Having cancer can change the word "normal" forever.
"It has been years ago," I tell myself sometimes — 20 years to be exact – since I had cancer for the fourth and final time. So, what the heck is wrong with me now? Good question. I can't always put my finger on it, mentally anyway. But somehow, I believe that the constant stops and starts, the disappointed pauses in my life, as a result of cancer and everything that comes with it, has permanently changed my sense of "normal" and the contentment that can come with it.
In 2012, I started a corporate job. I was excited, ready to get to work. It was a great job, a fresh start. However, eight months into the job, I ended up in ICU from the side effects of treatment years ago — more than 20 years ago, actually. After being in the hospital for three weeks, and then recovering at home for a few more, I returned to work. Things were "back to normal," right? Well no, because that same year, more residual impacts of cancer treatment hit me. Again, shaking the fragile foundation of any normalcy, I was hoping to build.
I mean, even though I last kicked cancer in the face 20 years ago (Get over it, Ryan!), there are still the stops and starts — the residual impacts of cancer treatment. And this routine makes me feel anything but comfortable or content. It disrupts and interferes with the normal I'm searching for and trying to establish. And just so we're clear, I don't have unreal expectations of my life and "normal" – no private islands, yachts, no exotic cars. OK, I wouldn't mind a killer car at some point. Like some James Bond meets Star Wars type of thing. That's kind of doable, right?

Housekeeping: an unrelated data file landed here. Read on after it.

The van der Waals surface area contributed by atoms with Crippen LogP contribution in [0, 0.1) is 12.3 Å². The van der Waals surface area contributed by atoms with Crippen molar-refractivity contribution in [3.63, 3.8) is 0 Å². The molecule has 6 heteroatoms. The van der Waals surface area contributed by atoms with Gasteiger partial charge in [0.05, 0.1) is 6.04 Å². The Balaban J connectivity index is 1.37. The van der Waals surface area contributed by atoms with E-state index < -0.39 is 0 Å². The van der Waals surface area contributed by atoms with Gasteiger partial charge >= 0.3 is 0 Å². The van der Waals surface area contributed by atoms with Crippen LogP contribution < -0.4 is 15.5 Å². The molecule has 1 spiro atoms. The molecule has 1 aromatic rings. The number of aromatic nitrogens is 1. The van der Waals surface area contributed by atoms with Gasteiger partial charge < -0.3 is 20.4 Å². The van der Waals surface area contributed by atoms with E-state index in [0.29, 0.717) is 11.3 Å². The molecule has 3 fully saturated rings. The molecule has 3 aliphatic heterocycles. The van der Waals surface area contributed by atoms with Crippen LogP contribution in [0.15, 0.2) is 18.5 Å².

Sometimes residual impacts of cancer treatment are one-offs and not such a big deal, depending on the person. Like, maybe I need a new medication to help some little problem here or there. Other impacts might be severe and chronic though. They’re things that make you think, "Will I go into V-tach for the final time today?" These are the things that stay in your mind constantly and are reinforced by memories that won't go away. Yeah, I might be out of ICU (again) but there are plenty of times I'm thinking, "Will I be back there again soon?"
Just like so many others, I've learned to cope. Many times, survivors have no other choice but to adapt to a new "normal" and all the ugly stuff that comes with it, but there are those days where you freeze up for a minute and think, "Woah… wait a minute. I've got this serious problem and is it worse? Should I be worried? Am I not being proactive enough?"
For many survivors, their cancer may be gone, but physically and mentally, they could have other battles going on, things that disrupt. Things that interfere — and that's normal.